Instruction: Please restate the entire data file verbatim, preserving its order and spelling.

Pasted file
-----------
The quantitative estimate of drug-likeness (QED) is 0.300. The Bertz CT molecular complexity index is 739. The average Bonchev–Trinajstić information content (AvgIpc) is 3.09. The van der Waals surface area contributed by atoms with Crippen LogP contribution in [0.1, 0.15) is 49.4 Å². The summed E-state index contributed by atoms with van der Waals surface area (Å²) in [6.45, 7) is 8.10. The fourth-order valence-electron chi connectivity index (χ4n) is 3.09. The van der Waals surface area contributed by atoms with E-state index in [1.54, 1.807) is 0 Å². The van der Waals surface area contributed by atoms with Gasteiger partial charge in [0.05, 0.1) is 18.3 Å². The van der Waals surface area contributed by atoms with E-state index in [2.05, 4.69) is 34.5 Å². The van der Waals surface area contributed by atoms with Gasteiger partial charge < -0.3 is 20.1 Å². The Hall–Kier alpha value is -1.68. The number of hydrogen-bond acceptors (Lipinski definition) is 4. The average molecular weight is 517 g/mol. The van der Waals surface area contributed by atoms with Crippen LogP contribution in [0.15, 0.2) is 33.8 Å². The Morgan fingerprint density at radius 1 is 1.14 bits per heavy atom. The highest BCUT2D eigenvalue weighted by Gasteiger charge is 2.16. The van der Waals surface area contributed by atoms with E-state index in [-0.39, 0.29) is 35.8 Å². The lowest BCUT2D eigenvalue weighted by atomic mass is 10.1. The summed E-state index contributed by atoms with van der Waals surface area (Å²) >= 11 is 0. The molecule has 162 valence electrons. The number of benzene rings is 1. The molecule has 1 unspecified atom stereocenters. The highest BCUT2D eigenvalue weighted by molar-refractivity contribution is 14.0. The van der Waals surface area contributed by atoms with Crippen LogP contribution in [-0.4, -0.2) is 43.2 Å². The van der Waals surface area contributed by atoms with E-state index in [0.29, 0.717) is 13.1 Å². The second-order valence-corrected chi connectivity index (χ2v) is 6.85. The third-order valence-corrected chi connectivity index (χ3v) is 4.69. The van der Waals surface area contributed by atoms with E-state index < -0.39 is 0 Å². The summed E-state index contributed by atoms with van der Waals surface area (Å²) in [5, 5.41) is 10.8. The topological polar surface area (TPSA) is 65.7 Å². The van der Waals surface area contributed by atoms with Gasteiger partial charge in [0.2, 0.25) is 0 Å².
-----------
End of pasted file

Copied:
The quantitative estimate of drug-likeness (QED) is 0.300. The Bertz CT molecular complexity index is 739. The average Bonchev–Trinajstić information content (AvgIpc) is 3.09. The van der Waals surface area contributed by atoms with Crippen LogP contribution in [0.1, 0.15) is 49.4 Å². The summed E-state index contributed by atoms with van der Waals surface area (Å²) in [6.45, 7) is 8.10. The fourth-order valence-electron chi connectivity index (χ4n) is 3.09. The van der Waals surface area contributed by atoms with E-state index in [1.54, 1.807) is 0 Å². The van der Waals surface area contributed by atoms with Gasteiger partial charge in [0.05, 0.1) is 18.3 Å². The van der Waals surface area contributed by atoms with E-state index in [2.05, 4.69) is 34.5 Å². The van der Waals surface area contributed by atoms with Gasteiger partial charge < -0.3 is 20.1 Å². The Hall–Kier alpha value is -1.68. The number of hydrogen-bond acceptors (Lipinski definition) is 4. The average molecular weight is 517 g/mol. The van der Waals surface area contributed by atoms with Crippen LogP contribution in [0.15, 0.2) is 33.8 Å². The Morgan fingerprint density at radius 1 is 1.14 bits per heavy atom. The highest BCUT2D eigenvalue weighted by Gasteiger charge is 2.16. The van der Waals surface area contributed by atoms with E-state index in [-0.39, 0.29) is 35.8 Å². The lowest BCUT2D eigenvalue weighted by atomic mass is 10.1. The summed E-state index contributed by atoms with van der Waals surface area (Å²) >= 11 is 0. The molecule has 162 valence electrons. The number of benzene rings is 1. The molecule has 1 unspecified atom stereocenters. The highest BCUT2D eigenvalue weighted by molar-refractivity contribution is 14.0. The van der Waals surface area contributed by atoms with Crippen LogP contribution in [-0.4, -0.2) is 43.2 Å². The van der Waals surface area contributed by atoms with E-state index in [0.29, 0.717) is 13.1 Å². The second-order valence-corrected chi connectivity index (χ2v) is 6.85. The third-order valence-corrected chi connectivity index (χ3v) is 4.69. The van der Waals surface area contributed by atoms with E-state index < -0.39 is 0 Å². The summed E-state index contributed by atoms with van der Waals surface area (Å²) in [5, 5.41) is 10.8. The topological polar surface area (TPSA) is 65.7 Å². The van der Waals surface area contributed by atoms with Gasteiger partial charge in [0.2, 0.25) is 0 Å².